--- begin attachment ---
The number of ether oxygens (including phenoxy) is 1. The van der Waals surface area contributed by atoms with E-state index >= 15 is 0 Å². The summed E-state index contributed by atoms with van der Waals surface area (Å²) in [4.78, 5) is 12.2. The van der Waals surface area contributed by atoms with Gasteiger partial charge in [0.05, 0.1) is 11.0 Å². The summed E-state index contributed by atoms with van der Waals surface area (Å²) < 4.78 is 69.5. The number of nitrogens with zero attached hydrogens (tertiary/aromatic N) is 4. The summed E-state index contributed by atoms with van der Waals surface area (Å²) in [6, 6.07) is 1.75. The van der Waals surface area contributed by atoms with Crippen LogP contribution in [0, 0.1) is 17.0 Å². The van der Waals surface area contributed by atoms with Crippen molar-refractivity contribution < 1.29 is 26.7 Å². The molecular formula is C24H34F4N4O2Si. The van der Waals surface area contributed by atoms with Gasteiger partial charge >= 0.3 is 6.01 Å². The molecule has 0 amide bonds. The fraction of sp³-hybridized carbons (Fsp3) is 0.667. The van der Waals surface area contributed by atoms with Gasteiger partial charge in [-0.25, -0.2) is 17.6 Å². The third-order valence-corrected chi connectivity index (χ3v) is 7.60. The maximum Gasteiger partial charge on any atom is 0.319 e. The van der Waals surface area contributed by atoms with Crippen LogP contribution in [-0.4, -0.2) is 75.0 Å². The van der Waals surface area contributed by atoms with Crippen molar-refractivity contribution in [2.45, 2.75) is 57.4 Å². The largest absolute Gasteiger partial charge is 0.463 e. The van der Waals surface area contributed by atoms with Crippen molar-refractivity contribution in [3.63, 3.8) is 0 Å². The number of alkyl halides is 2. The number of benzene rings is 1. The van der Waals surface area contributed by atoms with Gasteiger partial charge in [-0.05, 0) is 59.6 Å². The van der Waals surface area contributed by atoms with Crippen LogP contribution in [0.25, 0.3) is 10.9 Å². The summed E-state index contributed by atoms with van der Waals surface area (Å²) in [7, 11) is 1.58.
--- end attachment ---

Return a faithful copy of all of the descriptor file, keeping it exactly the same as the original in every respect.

The number of ether oxygens (including phenoxy) is 1. The van der Waals surface area contributed by atoms with E-state index >= 15 is 0 Å². The summed E-state index contributed by atoms with van der Waals surface area (Å²) in [4.78, 5) is 12.2. The van der Waals surface area contributed by atoms with Gasteiger partial charge in [0.05, 0.1) is 11.0 Å². The summed E-state index contributed by atoms with van der Waals surface area (Å²) < 4.78 is 69.5. The number of nitrogens with zero attached hydrogens (tertiary/aromatic N) is 4. The summed E-state index contributed by atoms with van der Waals surface area (Å²) in [6, 6.07) is 1.75. The van der Waals surface area contributed by atoms with Crippen LogP contribution in [0, 0.1) is 17.0 Å². The van der Waals surface area contributed by atoms with Crippen molar-refractivity contribution < 1.29 is 26.7 Å². The molecular formula is C24H34F4N4O2Si. The van der Waals surface area contributed by atoms with Gasteiger partial charge >= 0.3 is 6.01 Å². The molecule has 0 amide bonds. The fraction of sp³-hybridized carbons (Fsp3) is 0.667. The van der Waals surface area contributed by atoms with Gasteiger partial charge in [-0.25, -0.2) is 17.6 Å². The third-order valence-corrected chi connectivity index (χ3v) is 7.60. The maximum Gasteiger partial charge on any atom is 0.319 e. The van der Waals surface area contributed by atoms with Crippen LogP contribution in [-0.4, -0.2) is 75.0 Å². The van der Waals surface area contributed by atoms with Crippen molar-refractivity contribution in [2.45, 2.75) is 57.4 Å². The largest absolute Gasteiger partial charge is 0.463 e. The van der Waals surface area contributed by atoms with Crippen molar-refractivity contribution in [3.63, 3.8) is 0 Å². The number of alkyl halides is 2. The number of benzene rings is 1. The van der Waals surface area contributed by atoms with Gasteiger partial charge in [-0.05, 0) is 59.6 Å². The van der Waals surface area contributed by atoms with Crippen LogP contribution in [0.25, 0.3) is 10.9 Å². The summed E-state index contributed by atoms with van der Waals surface area (Å²) in [7, 11) is 1.58.